Guide

International business travel: employer responsibilities

International business travel: working hours and pay

While working overseas, employees can rightly expect to work the same hours and receive the same pay as specified in the employment contract.

Posted workers

However, you should check whether there are employment rights or collective agreements in force in the country the employee will be working in that might require you to amend the employee's contract. For example, under the Posting of Workers Directive, posted workers sent to another European Union member state to work must receive the basic key terms and conditions of the member state they have been posted to. For more information, see the employment contract.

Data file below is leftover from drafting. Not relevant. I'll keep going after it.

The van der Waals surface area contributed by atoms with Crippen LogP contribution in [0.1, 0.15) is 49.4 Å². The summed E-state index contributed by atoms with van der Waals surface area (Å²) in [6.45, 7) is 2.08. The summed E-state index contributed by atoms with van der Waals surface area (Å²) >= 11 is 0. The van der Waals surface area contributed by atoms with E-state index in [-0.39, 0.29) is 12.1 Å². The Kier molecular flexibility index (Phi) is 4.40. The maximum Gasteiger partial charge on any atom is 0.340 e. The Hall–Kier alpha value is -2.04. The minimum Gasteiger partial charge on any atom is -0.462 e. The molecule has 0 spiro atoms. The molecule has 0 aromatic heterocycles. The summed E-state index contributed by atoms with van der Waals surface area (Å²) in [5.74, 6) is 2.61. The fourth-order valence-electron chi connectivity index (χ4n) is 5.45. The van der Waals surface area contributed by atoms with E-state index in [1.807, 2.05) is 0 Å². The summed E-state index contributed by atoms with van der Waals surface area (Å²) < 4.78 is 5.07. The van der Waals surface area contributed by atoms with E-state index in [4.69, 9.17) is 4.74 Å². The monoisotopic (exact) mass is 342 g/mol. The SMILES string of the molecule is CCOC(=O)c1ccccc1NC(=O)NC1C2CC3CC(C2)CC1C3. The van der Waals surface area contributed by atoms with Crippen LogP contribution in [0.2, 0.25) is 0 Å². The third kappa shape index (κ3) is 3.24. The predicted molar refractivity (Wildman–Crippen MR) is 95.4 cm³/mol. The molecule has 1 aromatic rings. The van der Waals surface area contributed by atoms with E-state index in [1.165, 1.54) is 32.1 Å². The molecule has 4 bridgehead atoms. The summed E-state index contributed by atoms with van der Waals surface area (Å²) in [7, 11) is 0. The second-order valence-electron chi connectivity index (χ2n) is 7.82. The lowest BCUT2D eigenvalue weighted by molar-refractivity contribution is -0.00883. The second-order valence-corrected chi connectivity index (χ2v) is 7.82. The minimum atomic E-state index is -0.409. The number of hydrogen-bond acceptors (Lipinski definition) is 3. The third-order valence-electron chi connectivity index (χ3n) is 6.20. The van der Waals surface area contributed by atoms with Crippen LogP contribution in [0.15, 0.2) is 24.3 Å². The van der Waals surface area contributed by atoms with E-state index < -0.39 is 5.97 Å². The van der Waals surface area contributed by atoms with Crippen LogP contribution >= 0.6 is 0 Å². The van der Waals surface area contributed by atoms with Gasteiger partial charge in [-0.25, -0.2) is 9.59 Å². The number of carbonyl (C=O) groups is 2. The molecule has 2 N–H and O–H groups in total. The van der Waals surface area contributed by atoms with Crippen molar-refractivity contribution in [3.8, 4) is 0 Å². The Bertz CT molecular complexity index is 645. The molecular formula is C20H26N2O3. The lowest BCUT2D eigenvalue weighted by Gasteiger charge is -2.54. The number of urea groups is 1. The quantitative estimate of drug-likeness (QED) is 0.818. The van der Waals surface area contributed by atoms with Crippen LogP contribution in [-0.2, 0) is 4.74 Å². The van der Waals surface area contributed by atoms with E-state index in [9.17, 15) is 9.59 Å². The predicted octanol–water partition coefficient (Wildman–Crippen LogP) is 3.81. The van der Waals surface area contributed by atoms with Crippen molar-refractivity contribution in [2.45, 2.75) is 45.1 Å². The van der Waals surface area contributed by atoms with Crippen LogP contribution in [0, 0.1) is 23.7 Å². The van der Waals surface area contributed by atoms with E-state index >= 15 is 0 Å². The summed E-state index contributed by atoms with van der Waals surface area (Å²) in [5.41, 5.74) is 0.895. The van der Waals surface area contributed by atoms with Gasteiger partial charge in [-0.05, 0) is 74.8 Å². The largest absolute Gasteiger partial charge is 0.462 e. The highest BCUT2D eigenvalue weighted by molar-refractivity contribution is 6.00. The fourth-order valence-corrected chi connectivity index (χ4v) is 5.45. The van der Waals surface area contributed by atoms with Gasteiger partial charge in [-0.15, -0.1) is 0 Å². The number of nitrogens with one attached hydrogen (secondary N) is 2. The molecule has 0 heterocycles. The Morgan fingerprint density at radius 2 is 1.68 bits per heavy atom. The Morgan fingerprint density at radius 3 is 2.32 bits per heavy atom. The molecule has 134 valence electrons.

Overtime and time in lieu for business travel

If it is usual practice for your business to pay overtime, employees can claim for overtime where applicable. See manage overtime.

You might agree to give employees time off in lieu for days worked in addition to those specified in their employment contract. This might also be applied to time spent travelling for business purposes. Such provisions should be explained within your employment handbook. See overtime and time off in lieu.

Employers have a legal responsibility to make sure employees do not work excessive hours. Employees should also be encouraged to take their statutory rest breaks.

Important: The UK has left the EU and there is now a transition period until the end of 2020. This information is still current but could change. Any changes will be documented here. For more information, see Brexit support for employers.